Mar(k): Travel, Hiking, and "Doing Good"

musings on our life of travel and volunteering

Ghana Oil Production: An Update February 2012

with 3 comments


Our last update was in July 2011, so we thought it time to see how things have progressed with the development of the Jubilee field (Ghana’s only oil production).


Production from Jubilee commenced on 28 November 2010 and the Operator, Tullow Oil, was forecasting peak production of 120,000 barrels/day would be achieved by mid-2011 from the 9 production wells. Unfortunately, as is often the case, things have not gone to plan……


According to Tullow, the field peaked at 88,000 barrels/day before declining to around 70,000 barrels/day at the end of 2012. The cause of the problem “has been identified as a technical issue related to the design of the well completions and is not expected to have any impact on field reserves and resources”. Apparently the screens put in the well to prevent sand ingress (a procedure known as “gravel packing”) are not performing as planned – perhaps due to blockage. Whatever the cause, Tullow have embarked on the side-track (redrilling of the bottom part of the well) and recompletion of 4 of the wells – a rather unfortunate outcome with an estimated cost of $100 million per well. Ouch!

The good news is that the water and gas injection systems are now working as planned and routine gas flaring has stopped.

In 2012, production is now expected to average between 70,000 and 90,000 barrels/day, depending upon the success of the 4 side-tracks and the number of new wells which start flowing during the year (see below).

Further Development

The Phase 1a development, consisting of 5 new producers and 3 additional water injectors, has been approved by the government. Drilling is expected to commence this month and take 18 months to complete. The total cost will be $1.1 billion.

And where does the money go…..

The Ghanaian government receives 13.75% of production from Jubilee. In 2011 this amounted to 3.93 million barrels which earned $444 million (note that the government also receives income tax levied at 35%).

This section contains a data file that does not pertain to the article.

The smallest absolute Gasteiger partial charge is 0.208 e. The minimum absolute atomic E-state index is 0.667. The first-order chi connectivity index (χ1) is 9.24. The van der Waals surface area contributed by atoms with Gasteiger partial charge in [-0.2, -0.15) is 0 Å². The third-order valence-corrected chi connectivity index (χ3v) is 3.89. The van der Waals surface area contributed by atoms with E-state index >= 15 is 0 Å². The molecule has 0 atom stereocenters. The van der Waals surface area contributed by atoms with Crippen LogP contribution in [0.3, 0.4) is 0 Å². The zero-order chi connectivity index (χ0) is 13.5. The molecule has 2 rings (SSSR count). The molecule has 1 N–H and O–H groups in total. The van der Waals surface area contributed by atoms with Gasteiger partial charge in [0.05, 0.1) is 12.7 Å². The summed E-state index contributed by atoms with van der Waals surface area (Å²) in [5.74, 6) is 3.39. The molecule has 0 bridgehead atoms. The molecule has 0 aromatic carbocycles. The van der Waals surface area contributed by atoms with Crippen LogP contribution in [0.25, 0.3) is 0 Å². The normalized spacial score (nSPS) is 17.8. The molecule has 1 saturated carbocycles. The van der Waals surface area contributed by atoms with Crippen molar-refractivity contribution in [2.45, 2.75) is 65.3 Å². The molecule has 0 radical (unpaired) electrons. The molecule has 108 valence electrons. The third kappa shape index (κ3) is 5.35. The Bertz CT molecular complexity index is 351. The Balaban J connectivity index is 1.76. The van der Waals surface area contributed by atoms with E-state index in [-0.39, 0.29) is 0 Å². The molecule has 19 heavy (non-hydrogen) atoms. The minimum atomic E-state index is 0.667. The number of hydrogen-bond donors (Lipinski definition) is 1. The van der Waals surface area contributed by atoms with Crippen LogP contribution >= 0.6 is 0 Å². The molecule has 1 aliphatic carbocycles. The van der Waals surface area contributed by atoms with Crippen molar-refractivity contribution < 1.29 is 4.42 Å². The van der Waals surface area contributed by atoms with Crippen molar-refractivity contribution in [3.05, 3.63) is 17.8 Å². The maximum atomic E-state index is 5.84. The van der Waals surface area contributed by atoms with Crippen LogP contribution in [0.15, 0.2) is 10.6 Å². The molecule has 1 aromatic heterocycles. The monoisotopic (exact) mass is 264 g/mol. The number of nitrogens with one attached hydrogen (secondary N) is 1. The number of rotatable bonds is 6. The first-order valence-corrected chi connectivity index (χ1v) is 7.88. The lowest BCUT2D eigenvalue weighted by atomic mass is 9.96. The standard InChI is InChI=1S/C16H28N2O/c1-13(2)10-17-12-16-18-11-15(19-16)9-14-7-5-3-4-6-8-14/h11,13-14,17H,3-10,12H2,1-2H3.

To its credit, the government has passed the Petroleum Revenue Management Act which “provides a framework for the collection, allocation and management of petroleum revenue in a responsible, transparent, accountable and sustainable manner for the benefit of all citizens of Ghana”. The act specifies that up to 70% of the oil revenue can go to the annual budget and 30% to a “Stabilization Fund and a Heritage Fund”. A “Public Interest and Accountability Committee” has also been established to monitor the management of petroleum funds.

Good laws do not necessarily guarantee a successful outcome and whilst the government has been very open in its usage of petroleum funds to date (, civil society organisations in Ghana still harbor concerns including:

  • Prioritisation of budgetary expenditure – in particular ensuring equitable spending in the underdeveloped north of the country.
  • Correct allocation of revenue to the stabilization fund.
  • Using oil revenue as collateral to enter into risky loans.

It is in the impoverished north of the country, where we lived and worked, where the funds flowing from oil production are most desperately needed. Poverty levels in the most northern regions of Ghana are 3 times the national average; infrastructure is poor or non-existent and subsistence farming in the harsh sub-Saharan climate is the lot of most people. They deserve more in life.


Written by Mar(k)

February 23, 2012 at 4:33 pm

3 Responses

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  1. They do indeed. Are you implying that the oil funds wont flow to the north of Ghana?

    Great post as usual..I always read your posts and learn something I never knew!




    February 24, 2012 at 5:32 am

    • Unfortunately yes. As in other West African countries there is a gross disparity between living standards and infrastructure in the north and south of the country due to decades of neglect. As you move from the South to the North, infrastructure decreases and poverty becomes more and more evident. Despite much talk, we haven’t seen any evidence that this is about to change.


      February 29, 2012 at 3:36 pm

  2. Really interesting piece on how oil is affecting the development of Ghana. We have recently set up in Ghana and Angola and are currently getting to know more and more about the region. There are many positive signs of growth that we have seen and entrpeneurial people with good ideas. Although I cannot comment on the North as unfortunately we too are based in Accra. We do fly to Tamale but no further north than that so far although we are constantly hoping to improve transport connections between remote areas of the country.

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